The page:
The patterns we have discussed above are complex, but fairly regular patterns formed by spots and rings. The bacterium Bacillus subtilis, when inoculated onto a agar medium which has little nutrient, can exhibit quite different fractal-like patterns not unlike those found in diffusion-limited aggregation (see, for example, Matsuyama and Matsushita 1993). When the agar is semi-solid, however, the bacterial colonies formed by Bacillus subtilis are dense-branching patterns enclosed by a smooth envelope. The stiffness of the medium affects the patterns formed. Shigesada and her colleagues (Kawasaki et al. 1997) have studied this particular bacterium and constructed a relatively simple reaction diffusion model which captures many of the pattern characteristics found experimentally: they compare the results with experiments. Here we briefly describe their model and show some of their results. Although their model is a reaction diffusion one it is original and fundamentally different to those reaction diffusion systems we have studied up to now. It highlights, once again, the richness of pattern formation by such relatively simple systems.

They propose a model consisting of a conservation equation for the bacterial cells and the nutrient given by d n dt

9 b knb

d t 1 + y n where n and b are the concentration of the nutrient and bacterial cell densities respectively. Here the function knb/(1 + yn), where k and y are constants, is the consumption rate of the nutrient by the bacteria and 6 (knb/(1 + yn)) is the growth rate of the cells with 6 the conversion rate factor. Dn and Db are the diffusion coefficients of the nutrient and cells respectively. We now motivate the form given for Db.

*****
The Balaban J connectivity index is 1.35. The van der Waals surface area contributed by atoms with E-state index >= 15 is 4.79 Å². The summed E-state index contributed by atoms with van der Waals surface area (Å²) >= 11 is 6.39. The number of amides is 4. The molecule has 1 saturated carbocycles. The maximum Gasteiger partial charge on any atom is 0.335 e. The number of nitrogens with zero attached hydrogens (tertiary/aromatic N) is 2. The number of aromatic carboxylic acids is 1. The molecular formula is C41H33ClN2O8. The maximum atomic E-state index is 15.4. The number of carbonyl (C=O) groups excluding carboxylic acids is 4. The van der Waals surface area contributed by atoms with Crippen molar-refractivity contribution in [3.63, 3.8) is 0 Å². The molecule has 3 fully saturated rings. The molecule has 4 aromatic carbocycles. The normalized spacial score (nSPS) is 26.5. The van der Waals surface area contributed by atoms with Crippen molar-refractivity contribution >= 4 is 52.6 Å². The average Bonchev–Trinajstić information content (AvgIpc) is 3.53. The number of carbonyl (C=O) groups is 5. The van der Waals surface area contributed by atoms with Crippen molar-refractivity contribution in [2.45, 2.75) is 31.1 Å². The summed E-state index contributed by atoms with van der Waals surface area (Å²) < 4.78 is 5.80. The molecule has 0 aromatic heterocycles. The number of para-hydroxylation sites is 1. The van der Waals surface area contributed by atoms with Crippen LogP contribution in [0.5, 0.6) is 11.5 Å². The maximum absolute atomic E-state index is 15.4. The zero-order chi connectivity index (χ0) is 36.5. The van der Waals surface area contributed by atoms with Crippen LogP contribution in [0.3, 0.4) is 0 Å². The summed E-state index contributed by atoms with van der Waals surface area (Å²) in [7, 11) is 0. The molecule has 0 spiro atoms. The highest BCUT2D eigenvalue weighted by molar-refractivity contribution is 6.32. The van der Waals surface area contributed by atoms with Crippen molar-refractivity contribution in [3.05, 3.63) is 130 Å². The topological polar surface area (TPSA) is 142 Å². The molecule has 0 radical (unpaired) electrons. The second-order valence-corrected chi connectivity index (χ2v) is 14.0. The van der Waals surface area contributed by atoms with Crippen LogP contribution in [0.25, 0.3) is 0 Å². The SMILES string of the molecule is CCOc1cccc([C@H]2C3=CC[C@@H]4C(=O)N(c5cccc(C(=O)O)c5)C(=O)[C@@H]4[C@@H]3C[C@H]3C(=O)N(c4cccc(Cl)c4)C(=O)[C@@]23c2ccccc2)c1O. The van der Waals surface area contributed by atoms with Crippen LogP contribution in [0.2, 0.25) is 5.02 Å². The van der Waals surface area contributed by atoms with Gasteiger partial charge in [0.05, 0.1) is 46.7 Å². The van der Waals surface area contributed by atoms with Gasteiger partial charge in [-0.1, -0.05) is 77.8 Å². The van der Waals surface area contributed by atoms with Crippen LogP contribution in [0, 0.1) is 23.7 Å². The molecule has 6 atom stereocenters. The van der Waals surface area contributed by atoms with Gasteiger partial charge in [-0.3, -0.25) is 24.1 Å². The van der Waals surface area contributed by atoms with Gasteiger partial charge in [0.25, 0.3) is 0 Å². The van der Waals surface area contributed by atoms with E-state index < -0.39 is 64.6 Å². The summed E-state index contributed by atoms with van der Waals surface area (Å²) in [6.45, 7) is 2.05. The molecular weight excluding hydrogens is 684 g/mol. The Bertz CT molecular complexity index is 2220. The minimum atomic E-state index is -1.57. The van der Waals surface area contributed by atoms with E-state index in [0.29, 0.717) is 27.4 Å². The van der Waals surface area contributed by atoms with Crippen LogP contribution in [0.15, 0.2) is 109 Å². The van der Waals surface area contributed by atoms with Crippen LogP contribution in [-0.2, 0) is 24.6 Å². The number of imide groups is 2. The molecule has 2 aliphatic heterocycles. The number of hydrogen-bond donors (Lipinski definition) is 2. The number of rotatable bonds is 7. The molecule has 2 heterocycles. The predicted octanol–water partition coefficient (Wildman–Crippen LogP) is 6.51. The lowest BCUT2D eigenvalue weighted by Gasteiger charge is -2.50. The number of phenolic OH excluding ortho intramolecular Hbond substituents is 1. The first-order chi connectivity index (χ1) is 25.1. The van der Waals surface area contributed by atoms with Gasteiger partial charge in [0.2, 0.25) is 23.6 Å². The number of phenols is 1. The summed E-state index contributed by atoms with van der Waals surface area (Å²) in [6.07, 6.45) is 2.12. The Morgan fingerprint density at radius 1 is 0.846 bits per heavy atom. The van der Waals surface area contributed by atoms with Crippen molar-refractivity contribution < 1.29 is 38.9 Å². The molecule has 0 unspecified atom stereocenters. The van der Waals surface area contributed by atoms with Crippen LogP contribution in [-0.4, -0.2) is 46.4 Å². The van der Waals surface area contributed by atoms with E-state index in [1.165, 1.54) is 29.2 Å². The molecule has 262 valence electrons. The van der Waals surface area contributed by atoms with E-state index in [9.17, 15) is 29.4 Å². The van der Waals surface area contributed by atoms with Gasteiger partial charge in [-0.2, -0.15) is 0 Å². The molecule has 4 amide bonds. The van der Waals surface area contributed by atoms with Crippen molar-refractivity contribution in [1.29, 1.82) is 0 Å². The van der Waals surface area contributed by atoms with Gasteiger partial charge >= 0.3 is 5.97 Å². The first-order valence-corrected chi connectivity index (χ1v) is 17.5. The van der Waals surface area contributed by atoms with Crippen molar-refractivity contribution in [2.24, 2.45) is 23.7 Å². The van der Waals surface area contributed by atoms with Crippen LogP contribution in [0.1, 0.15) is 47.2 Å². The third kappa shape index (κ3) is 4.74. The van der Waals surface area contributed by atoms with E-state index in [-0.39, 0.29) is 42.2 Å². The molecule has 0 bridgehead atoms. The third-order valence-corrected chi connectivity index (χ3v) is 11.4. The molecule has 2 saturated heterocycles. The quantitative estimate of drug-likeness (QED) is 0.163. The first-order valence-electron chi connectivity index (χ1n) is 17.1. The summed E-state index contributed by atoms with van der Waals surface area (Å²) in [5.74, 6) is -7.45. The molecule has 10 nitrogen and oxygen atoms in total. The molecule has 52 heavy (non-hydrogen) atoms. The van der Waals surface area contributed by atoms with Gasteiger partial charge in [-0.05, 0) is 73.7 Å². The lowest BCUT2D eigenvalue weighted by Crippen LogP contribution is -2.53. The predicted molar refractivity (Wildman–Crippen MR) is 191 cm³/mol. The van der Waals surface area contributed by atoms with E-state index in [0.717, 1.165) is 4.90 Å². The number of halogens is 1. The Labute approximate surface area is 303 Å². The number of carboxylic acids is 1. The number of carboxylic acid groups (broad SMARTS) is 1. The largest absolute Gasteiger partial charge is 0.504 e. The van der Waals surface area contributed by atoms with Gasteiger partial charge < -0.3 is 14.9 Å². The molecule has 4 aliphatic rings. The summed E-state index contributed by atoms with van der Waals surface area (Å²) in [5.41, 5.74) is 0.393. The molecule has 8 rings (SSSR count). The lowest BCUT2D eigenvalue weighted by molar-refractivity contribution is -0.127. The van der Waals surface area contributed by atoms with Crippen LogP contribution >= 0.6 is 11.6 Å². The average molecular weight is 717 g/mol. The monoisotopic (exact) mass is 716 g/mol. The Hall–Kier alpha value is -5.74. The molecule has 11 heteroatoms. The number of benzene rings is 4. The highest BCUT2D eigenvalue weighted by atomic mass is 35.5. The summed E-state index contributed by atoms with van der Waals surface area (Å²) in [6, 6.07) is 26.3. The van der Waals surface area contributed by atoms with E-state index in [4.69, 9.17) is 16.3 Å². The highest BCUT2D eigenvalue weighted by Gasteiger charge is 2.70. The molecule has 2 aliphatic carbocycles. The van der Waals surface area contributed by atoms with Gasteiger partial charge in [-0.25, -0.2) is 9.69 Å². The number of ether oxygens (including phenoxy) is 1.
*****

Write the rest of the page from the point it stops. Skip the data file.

The reasoning behind the form Db = a nb is based on the work of Ohgiwara et al. (1992) who observed the detailed movement of the bacteria and found that the cells did not move much in the inner region of the expanding colony where the level of nutrient was low but that they moved vigorously at the periphery of the colony where the nutrient level is much higher. They also noted that at the outermost front of the colony, where the cell density is quite low, the cells were again fairly inactive. Kawasaki et al. (1997) then argued that the bacteria are immobile where either the nutrient n or the bacteria density b are small. They modelled these effects by taking the bacterial diffusion as proportional to nb with the proportionality factor a. It was also observed that although each cell moves in a typical random way some of them exhibit stochastic fluctuations. They quantified this by setting a = 1 + A where the parameter A is a measure of the stochastic fluctuation from the usual random diffusion.

Kawasaki et al. (1997) studied the pattern formation potential of these model equations in two dimensions subject to initial conditions n(x, 0) = n0, b(x, 0) = b0(x), (5.101)

where n0 is the concentration of the initial uniformly distributed nutrient and b0(x) is the initial inoculum of bacteria. Since the nutrient concentration in the experiments is relatively low the saturation effect, accounted for by the y n term, is negligible so the consumption of nutrient can be taken as approximately knb, the functional form we use below.

We nondimensionalise the equations by setting

"• = (D)"2n b' = (m)"2b r' = (tf y (5102)

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